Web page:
Enough moaning. From here onwards the trains were very frequent. Fairlop looks almost identical to when it was built in 1903.

It's a charmingly subtle, well-maintained station, with a resident dove:

Plus surrounding views of the countryside:

...albeit largely unnoticed by passengers, due to there being, well, largely no passengers. Apart from that person with a camera.

Barkingside is a more elaborately-designed building, and is Grade II listed, but is still as refresinghly underplayed as its neighbour:

Below left, evidence of the first of Boris Johnson's diktats:

And despite now begin back in Greater London, there's still a fair bit of open country about:

Newbury Park was the place where, just after the Second World War, the existing mainline railway tracks that dated back to the start of the 20th century were connected up with the Central Line proper.

Previously services had run southwards to Liverpool Street; now they joined the Underground network and, fittingly, dived underground for the first time on this stretch of the Central Line. To mark the occasion this fantastic structure was built:

It's a bus station, and won a Festival of Britain architectural award in 1951.

Pity there's nothing to match its elegance by way of an adjacent Underground station. Pity there's not really any adjacent Underground station at all. Ditto Gants Hill, which is entirely underground...

...but is worth venturing underground for, because it was designed by Charles Holden and its platform level concourse was apparently a homage to the Moscow Metro. It is, of course, superb:

Redbridge is another one of Holden's seemingly unending contributions to the London Underground. Although construction began in the 1930s, it didn't open for business until 1947. The half-finished tunnels were used as a factory to build aircraft parts during the war.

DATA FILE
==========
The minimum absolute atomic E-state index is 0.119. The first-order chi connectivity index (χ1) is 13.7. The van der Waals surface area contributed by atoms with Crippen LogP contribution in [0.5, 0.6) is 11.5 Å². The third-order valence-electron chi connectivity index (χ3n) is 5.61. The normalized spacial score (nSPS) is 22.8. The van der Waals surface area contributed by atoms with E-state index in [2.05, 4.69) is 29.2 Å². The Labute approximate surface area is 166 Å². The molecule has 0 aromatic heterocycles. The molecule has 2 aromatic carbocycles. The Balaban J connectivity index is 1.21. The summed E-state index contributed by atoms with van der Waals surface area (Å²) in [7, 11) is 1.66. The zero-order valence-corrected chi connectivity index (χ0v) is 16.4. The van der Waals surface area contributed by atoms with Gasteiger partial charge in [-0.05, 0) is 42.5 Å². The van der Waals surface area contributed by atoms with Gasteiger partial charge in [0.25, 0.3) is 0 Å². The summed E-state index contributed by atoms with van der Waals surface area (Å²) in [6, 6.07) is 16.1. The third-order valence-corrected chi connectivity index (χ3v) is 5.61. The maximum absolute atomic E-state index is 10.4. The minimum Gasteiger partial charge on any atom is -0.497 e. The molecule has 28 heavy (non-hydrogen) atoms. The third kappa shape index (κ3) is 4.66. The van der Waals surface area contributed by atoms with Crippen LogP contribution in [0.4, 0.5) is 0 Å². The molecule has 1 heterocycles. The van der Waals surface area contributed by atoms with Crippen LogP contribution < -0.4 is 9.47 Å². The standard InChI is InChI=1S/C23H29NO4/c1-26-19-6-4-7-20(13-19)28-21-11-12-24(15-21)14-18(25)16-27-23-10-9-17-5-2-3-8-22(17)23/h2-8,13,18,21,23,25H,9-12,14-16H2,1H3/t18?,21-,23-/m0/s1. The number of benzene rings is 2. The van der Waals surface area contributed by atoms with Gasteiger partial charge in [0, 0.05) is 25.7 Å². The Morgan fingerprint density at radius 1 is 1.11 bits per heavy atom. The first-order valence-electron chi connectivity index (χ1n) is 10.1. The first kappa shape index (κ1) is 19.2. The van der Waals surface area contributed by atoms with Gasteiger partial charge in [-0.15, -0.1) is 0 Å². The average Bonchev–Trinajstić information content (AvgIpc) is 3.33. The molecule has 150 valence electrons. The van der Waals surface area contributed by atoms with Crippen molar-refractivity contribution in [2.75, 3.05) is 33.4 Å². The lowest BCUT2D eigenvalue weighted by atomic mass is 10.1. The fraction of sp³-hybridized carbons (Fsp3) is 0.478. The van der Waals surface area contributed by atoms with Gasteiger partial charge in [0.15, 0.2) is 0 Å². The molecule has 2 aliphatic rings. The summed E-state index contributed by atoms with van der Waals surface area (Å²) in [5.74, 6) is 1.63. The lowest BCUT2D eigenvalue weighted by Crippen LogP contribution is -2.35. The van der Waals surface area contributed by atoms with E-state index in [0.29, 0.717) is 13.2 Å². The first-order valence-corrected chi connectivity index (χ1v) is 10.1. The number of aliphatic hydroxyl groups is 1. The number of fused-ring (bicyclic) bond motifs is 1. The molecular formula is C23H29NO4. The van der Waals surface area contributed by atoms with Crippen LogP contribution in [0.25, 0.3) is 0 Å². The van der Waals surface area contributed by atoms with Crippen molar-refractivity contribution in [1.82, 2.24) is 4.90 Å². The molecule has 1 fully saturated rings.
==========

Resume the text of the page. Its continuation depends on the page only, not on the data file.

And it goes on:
Holden's signature motif is present and correct:

Likewise at Wanstead, albeit hidden - temporarily - behind a load of metal sheeting and redevelopment junk:

And beyond Wanstead...well, you're back on the 'main' main line and off the loop. Kind of. After a fashion. You're certainly back into the world of bustling, noisy, dirty stations and far far away from near-abandoned Edwardian outhouses in near-silent ruritania.

10 May, 2008

Central Line: Epping - Woodford

I'll never get used to the experience of travelling on the Underground through open countryside - and in a way that's how I'd like it to stay. It's a novelty as much as anything else, and if it became the norm, which it obviously is for those commuters so disposed as to live 17 miles away from the centre of London, I don't think it'd retain as much appeal.

It struck me, while travelling along this stretch of the network, that I probably wouldn't see countryside in quite the same volume again. All of the remaining lines on my journey are, I suspect, in stoutly urban or suburban areas. So this was a bittersweet leg of the voyage. I never suspected I would hold Essex in any sort of particularly wistful regard, but there you go.

Epping is the start of the line, but only since 1994. Before then Ongar was the terminus, even further eastwards into the shires and even less frequented by regular travellers. As far as I can see this now redundant part of the line never really justified its existence; one of its stations, Blake Hall, allegedly served just six passengers A DAY.